Georgia's presidential election: all you need to know as Saakashvili eyes comeback
Two giants of Georgian politics will go head-to-head on Wednesday when the country votes for a new president.
While neither is on the ballot, the poll is effectively a choice between Mikheil Saakashvili — who last month told Euronews he wants to return to Georgia and clear his name — and billionaire former prime minister Bidzina Ivanishvili.
Here is our guide to what you need to know ahead of the election.
Who is in the running?
Grigol Vashadze and Salome Zurabishvili go into Wednesday's run-off contest after emerging as the most popular candidates in the first round of voting last month.
Grigol Vashadze: This is the candidate for Georgia’s main opposition, the United National Movement (UNM).
The party was founded by controversial ex-president Mikheil Saakashvili, who was sentenced in absentia for abuse of power earlier this year.
If Vashadze wins it is likely to mean Saakashvili will attempt to return to Georgia from exile in the Netherlands.
“Vashadze is quite likely to pursue Saakashvili policies, a pro-EU and pro-NATO course and pardoning people who are sentenced under the current government, including pardoning Saakashvili,” said Max Fras, an expert on Georgia and visiting fellow at the London School of Economics’ European Institute. “There is quite a huge element of risk with him.”
Tbilisi-born Vashadze, an ex-foreign minister, also served as a diplomat in Moscow during the Soviet era.
Dr Fras said Vashadze was not necessarily pro-Russian but that his connections with the country would upset some Georgians.
While he is not considered the frontrunner, he could benefit if accusations about corruption involving officials from ruling party Georgian Dream are proven (see below).
Vashadze won 37.7% of votes in the first round and was boosted when third-placed candidate Davit Bakradze announced he would be supporting him in the run-off.
Salome Zurabishvili: Some say Zurabishvili, another former Georgian foreign minister, is the favourite to win the race to be the country's next president.
Officially she’s independent but her cause could be helped by the endorsement she received by the ruling Georgian Dream party, founded by former Georgian prime minister Ivanishvili.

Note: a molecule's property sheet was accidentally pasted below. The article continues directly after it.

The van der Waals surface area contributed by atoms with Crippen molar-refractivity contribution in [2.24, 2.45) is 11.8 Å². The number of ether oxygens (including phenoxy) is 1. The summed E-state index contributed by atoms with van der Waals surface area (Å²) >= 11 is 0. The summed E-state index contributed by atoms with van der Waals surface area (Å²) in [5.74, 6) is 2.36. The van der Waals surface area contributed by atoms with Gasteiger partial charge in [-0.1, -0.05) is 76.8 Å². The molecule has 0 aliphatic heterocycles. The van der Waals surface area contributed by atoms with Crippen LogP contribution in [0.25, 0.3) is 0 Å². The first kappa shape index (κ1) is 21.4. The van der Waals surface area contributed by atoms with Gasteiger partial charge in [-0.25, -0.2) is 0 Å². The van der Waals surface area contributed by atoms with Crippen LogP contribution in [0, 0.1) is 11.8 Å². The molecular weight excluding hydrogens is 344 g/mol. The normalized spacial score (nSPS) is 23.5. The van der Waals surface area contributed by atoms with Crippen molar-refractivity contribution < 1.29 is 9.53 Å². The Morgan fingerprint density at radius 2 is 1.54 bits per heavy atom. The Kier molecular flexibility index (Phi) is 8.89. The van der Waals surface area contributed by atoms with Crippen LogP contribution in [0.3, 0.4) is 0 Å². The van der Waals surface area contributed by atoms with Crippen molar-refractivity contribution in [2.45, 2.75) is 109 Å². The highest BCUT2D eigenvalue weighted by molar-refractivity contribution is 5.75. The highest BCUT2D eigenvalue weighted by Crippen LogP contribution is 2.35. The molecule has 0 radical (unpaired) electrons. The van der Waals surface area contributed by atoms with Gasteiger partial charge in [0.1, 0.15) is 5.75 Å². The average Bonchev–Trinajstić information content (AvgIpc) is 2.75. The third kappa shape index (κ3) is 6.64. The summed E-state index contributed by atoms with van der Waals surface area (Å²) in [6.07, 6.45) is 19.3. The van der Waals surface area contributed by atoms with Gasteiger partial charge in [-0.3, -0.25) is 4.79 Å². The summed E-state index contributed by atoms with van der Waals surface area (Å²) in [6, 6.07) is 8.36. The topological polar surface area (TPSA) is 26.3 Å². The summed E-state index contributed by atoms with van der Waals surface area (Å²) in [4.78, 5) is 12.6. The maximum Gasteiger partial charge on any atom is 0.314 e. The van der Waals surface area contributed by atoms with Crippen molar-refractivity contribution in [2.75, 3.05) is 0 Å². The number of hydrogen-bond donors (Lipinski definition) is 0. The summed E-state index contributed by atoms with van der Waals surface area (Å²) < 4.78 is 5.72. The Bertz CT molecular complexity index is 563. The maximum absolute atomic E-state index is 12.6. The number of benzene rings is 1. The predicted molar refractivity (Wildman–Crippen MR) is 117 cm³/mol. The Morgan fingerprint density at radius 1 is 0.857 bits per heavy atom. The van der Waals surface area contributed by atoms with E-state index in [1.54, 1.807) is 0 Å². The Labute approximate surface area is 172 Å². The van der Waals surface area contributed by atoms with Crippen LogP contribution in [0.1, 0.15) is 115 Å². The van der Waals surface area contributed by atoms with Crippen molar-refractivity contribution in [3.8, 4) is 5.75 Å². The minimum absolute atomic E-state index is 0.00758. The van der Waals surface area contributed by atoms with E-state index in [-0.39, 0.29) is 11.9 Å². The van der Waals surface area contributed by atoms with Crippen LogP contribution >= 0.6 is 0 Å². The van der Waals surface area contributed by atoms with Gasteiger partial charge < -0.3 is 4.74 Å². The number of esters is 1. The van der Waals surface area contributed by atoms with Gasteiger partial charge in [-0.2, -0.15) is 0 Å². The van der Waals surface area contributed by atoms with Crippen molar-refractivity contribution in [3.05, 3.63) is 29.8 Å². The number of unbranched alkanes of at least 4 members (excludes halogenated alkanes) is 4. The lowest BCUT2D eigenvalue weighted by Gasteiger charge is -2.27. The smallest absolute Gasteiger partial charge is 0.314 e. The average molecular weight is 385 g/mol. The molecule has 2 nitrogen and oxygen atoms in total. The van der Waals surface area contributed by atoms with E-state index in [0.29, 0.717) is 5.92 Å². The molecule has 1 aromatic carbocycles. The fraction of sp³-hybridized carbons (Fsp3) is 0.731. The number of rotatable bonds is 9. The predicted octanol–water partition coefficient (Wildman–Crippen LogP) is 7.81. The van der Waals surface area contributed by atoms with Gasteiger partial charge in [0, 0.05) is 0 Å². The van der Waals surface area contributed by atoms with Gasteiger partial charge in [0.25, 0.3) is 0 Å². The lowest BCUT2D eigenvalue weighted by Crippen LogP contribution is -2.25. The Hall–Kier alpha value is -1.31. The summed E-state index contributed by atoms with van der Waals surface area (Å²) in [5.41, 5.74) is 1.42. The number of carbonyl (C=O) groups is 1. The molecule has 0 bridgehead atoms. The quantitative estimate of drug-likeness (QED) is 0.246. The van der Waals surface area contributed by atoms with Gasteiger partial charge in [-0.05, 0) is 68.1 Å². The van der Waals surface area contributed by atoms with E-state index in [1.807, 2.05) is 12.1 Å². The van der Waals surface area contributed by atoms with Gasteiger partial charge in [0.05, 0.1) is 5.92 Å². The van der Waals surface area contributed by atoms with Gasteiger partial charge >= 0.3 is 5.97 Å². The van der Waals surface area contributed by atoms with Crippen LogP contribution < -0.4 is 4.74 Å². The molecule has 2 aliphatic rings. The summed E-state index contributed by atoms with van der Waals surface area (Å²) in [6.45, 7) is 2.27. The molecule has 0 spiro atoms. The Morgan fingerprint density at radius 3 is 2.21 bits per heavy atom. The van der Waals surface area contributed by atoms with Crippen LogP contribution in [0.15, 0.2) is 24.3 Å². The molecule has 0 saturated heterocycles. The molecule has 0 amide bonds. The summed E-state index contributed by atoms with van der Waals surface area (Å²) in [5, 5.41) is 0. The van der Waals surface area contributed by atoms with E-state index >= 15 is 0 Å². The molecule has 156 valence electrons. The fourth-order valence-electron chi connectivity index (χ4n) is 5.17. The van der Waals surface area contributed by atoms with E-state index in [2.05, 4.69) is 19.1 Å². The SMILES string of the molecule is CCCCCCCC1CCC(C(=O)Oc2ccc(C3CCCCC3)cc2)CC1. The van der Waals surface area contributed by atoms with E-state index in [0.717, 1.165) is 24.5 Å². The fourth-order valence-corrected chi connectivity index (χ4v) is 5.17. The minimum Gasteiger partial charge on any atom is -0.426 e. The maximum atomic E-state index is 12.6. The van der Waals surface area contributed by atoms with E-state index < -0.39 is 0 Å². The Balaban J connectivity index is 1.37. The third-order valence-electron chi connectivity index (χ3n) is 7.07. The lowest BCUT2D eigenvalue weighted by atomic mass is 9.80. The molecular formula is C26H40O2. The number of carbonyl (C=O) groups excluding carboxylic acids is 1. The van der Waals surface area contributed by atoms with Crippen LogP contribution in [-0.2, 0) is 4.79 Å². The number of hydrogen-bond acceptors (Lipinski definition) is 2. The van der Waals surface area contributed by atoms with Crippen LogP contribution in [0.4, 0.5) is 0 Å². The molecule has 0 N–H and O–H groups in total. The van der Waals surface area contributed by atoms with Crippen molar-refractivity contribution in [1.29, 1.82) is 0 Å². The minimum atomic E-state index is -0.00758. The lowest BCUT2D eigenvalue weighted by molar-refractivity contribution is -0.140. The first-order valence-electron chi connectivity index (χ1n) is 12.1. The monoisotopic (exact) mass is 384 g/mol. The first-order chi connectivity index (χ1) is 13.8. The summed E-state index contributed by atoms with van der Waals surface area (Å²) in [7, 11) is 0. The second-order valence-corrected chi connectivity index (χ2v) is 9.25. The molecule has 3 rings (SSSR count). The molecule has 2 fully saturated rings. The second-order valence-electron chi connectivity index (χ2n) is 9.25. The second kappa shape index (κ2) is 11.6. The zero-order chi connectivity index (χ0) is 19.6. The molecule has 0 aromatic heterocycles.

This is despite courting controversy by claiming that Georgia started a war with Russia a decade ago.
“Her trademark is her sharp and crude remarks,” said Max Fras, an expert on Georgia and visiting fellow at the London School of Economics’ European Institute.
“She is well-known for sharing off-the-cuff comments that are not always in line with official policy.
“She’s the most likely candidate to win but she is not a totally-known quantity. She might just go rogue and become more independent than Margvelashvili [the incumbent]."
Zurabishvili narrowly emerged as the most popular candidate in the first round of the election, netting a 38.6% vote share.
Which direction is Georgia likely to head?
While other countries on the fringes of the EU are a battleground for influence between Brussels and Moscow, Georgia is a bit different.
A conflict a decade ago with Russia over the breakaway region of South Ossetia helped to put Tbilisi on a path to EU membership.
It signed an association agreement with Brussels in 2014, but is yet to request full membership.
“There is anti-Russian sentiment and the war was massive,” explained Dr Fras, “But Russia is just a much less attractive strategic partner.”
It's unlikely — whoever wins the run-off — that Georgia will be pushed off its pro-EU, pro-NATO pathway, he added.
How could corruption play a role?
In October, audio tapes emerged that appeared to show a corruption scheme between high-level government officials and the Georgian tobacco market, according to Transparency International in Georgia.
If any of the accusations are proven that could affect the popularity of Zurabishvili, said Dr Fras, because she is endorsed by the ruling Georgian Dream party, which is implicated in the scandal.
Whoever is elected could also have an impact on cleaning up suspicions of corruption in Georgia’s judiciary.
“The president has the power to appoint three judges to the constitutional court and a member to the high council of justice,” added Dr Fras. “They can tip the balance of power and make the judicial system have more integrity.
“At the core of this is the independence of the judiciary: there is a lot of evidence out there that the current judiciary serves political interests and whoever the ruling party in government is.”
What could happen next?
Dr Fras said a win for Vashadze — and the expected return to Georgia of Saakashvili — would lead to more instability.
"His [Saakashvili's return] would mean a very serious test for police and the courts and possible unrest as his opponents are many and some openly call for violent resistance against him," Dr Fras added.
"Opinion polls are unreliable as usual but most point to an almost equal chance of victory for Zurabishvili and Vashadze.
"If Zurabishvili pulls through, the situation is likely to stabilise faster."
What is different at this election?
Georgians might want to grasp the last chance to directly-elect their president.
Constitutional changes mean in the future the president will be chosen by a 300-strong college of electors, which consists of MPs and regional government representatives.